Ayurveda’s strength derives from its deep connect with nature and its highly evolved epistemology. Ayurveda’s core strength stems from its incredibly holistic world view rooted in the observer-observed framework of Sankhya, its profound five valued logic derived from Nyaya and vaishika, its understanding of systemic change in life processes that use algorithms (sutras) based on refined qualitative parameters and pattern recognition. Ayurveda has remarkably insightful theory on disease progression (shad kriya kal) and chronobiology. It possesses an ecologically sensitive scheme of diagnostics (das- vid-pariksha).  It has demonstrated clinical acumen to observe, classify and establish causality   (karya karan vivechna).  It has core strength in prevention, wellness as well as treatment of NCDs.  Its strategies for immunity (vyadi shamta) and tissue regeneration (rasayana tantra) can lead new research at the 21st century frontiers of healthcare. Its systemic pharmacology (dravya guna shastra), its thousands of brilliantly designed food and drug formulations (bhaishaj kalpana) with undiscovered pharmacokinetics and dynamics can feed a new paradigm  of  drug discovery for syndromes and personalized nutrition science (nutrigenomics) for decades to come.  Its deep understanding of the influence of food, metabolism and lifestyle on physiological processes in particular phenotypes which correspond to genotypes, can guide epigenetics and predict   health trajectory of individuals. Ayurveda also has an inspiring symbiotic relationship with village based health traditions, wherein millions of homes and community based healers, use ecosystem specific plant resources for health security of humans, livestock and for agriculture. TDU believes Nobel prizes are waiting to be won from the emerging trans-disciplinary field of Ayurveda-biology.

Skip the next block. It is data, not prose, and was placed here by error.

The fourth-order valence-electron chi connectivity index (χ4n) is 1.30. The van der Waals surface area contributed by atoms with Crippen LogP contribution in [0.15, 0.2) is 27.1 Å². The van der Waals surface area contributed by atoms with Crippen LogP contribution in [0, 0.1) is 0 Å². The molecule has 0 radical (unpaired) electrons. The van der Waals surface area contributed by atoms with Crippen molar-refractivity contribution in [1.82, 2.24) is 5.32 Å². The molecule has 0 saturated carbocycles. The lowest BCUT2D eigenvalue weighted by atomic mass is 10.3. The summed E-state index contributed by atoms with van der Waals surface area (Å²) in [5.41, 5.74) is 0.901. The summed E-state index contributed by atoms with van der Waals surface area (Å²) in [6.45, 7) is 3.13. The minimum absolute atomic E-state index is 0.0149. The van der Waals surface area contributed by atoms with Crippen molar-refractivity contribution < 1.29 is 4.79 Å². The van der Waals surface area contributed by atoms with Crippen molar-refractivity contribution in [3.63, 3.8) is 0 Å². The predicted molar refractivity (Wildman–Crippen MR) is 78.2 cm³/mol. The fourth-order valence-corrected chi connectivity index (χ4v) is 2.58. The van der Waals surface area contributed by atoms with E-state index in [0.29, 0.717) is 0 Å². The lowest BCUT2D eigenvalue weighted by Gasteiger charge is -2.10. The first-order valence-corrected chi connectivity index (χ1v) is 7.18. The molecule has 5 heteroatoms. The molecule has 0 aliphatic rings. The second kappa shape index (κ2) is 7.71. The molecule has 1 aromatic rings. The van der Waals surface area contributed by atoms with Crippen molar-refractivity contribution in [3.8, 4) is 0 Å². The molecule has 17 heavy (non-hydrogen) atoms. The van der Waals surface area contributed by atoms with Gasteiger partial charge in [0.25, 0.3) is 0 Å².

Despite its strengths, Ayurveda has definite limitations. It’s theoretical frame cannot generate solutions for management of emergency and acute conditions. It’s understanding of molecular level change is nil. It has to learn a great deal from modern surgical technologies even if in yesteryears it pioneered and gifted surgery to the world. It needs to interface in an epistemologically informed manner, with molecular biology in order to discover its own mode of actions at the structural level. It needs to embrace tools of information technology to organize its enormous multifaceted data, in searchable formats.